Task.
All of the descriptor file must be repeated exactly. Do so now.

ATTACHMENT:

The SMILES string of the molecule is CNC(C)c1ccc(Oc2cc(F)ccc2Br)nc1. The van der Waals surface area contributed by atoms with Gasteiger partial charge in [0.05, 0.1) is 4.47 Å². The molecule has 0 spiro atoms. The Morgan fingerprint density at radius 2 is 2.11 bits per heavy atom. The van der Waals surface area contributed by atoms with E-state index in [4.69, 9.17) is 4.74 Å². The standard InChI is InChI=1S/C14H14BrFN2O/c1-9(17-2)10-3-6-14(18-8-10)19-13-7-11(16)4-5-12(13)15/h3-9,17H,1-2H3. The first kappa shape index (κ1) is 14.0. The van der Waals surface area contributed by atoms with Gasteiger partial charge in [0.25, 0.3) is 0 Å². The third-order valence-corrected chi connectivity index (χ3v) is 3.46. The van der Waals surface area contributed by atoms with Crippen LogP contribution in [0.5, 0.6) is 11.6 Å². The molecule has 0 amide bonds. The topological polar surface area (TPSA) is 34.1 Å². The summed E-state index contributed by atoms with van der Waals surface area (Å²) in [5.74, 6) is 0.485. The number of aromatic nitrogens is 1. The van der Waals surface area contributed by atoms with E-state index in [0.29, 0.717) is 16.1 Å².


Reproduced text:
The SMILES string of the molecule is CNC(C)c1ccc(Oc2cc(F)ccc2Br)nc1. The van der Waals surface area contributed by atoms with Gasteiger partial charge in [0.05, 0.1) is 4.47 Å². The molecule has 0 spiro atoms. The Morgan fingerprint density at radius 2 is 2.11 bits per heavy atom. The van der Waals surface area contributed by atoms with E-state index in [4.69, 9.17) is 4.74 Å². The standard InChI is InChI=1S/C14H14BrFN2O/c1-9(17-2)10-3-6-14(18-8-10)19-13-7-11(16)4-5-12(13)15/h3-9,17H,1-2H3. The first kappa shape index (κ1) is 14.0. The van der Waals surface area contributed by atoms with Gasteiger partial charge in [0.25, 0.3) is 0 Å². The third-order valence-corrected chi connectivity index (χ3v) is 3.46. The van der Waals surface area contributed by atoms with Crippen LogP contribution in [0.5, 0.6) is 11.6 Å². The molecule has 0 amide bonds. The topological polar surface area (TPSA) is 34.1 Å². The summed E-state index contributed by atoms with van der Waals surface area (Å²) in [5.74, 6) is 0.485. The number of aromatic nitrogens is 1. The van der Waals surface area contributed by atoms with E-state index in [0.29, 0.717) is 16.1 Å².